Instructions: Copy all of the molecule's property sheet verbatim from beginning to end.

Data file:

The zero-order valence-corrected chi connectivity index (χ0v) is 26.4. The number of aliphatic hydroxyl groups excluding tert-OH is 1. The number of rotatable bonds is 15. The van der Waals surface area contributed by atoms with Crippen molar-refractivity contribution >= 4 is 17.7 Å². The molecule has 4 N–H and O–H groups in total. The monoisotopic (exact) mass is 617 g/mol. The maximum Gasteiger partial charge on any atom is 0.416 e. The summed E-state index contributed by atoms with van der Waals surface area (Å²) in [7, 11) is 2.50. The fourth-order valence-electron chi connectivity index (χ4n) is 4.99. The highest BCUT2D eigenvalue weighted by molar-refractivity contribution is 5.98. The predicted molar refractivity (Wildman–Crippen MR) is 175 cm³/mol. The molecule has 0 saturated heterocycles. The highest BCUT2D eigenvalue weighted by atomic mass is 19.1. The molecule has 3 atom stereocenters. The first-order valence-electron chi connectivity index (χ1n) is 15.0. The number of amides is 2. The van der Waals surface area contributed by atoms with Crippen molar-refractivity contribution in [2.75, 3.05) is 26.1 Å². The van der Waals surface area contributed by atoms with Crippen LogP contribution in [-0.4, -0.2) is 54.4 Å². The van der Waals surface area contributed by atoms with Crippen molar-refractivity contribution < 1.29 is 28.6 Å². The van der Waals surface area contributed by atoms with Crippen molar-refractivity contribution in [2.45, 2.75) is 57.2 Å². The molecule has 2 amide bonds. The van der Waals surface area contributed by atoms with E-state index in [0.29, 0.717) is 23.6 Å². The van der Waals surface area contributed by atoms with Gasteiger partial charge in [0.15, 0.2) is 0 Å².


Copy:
The zero-order valence-corrected chi connectivity index (χ0v) is 26.4. The number of aliphatic hydroxyl groups excluding tert-OH is 1. The number of rotatable bonds is 15. The van der Waals surface area contributed by atoms with Crippen molar-refractivity contribution >= 4 is 17.7 Å². The molecule has 4 N–H and O–H groups in total. The monoisotopic (exact) mass is 617 g/mol. The maximum Gasteiger partial charge on any atom is 0.416 e. The summed E-state index contributed by atoms with van der Waals surface area (Å²) in [7, 11) is 2.50. The fourth-order valence-electron chi connectivity index (χ4n) is 4.99. The highest BCUT2D eigenvalue weighted by molar-refractivity contribution is 5.98. The predicted molar refractivity (Wildman–Crippen MR) is 175 cm³/mol. The molecule has 0 saturated heterocycles. The highest BCUT2D eigenvalue weighted by atomic mass is 19.1. The molecule has 3 atom stereocenters. The first-order valence-electron chi connectivity index (χ1n) is 15.0. The number of amides is 2. The van der Waals surface area contributed by atoms with Crippen molar-refractivity contribution in [2.75, 3.05) is 26.1 Å². The van der Waals surface area contributed by atoms with Crippen LogP contribution in [-0.4, -0.2) is 54.4 Å². The van der Waals surface area contributed by atoms with Crippen molar-refractivity contribution < 1.29 is 28.6 Å². The van der Waals surface area contributed by atoms with Crippen molar-refractivity contribution in [2.45, 2.75) is 57.2 Å². The molecule has 2 amide bonds. The van der Waals surface area contributed by atoms with E-state index in [0.29, 0.717) is 23.6 Å². The van der Waals surface area contributed by atoms with Gasteiger partial charge in [0.15, 0.2) is 0 Å².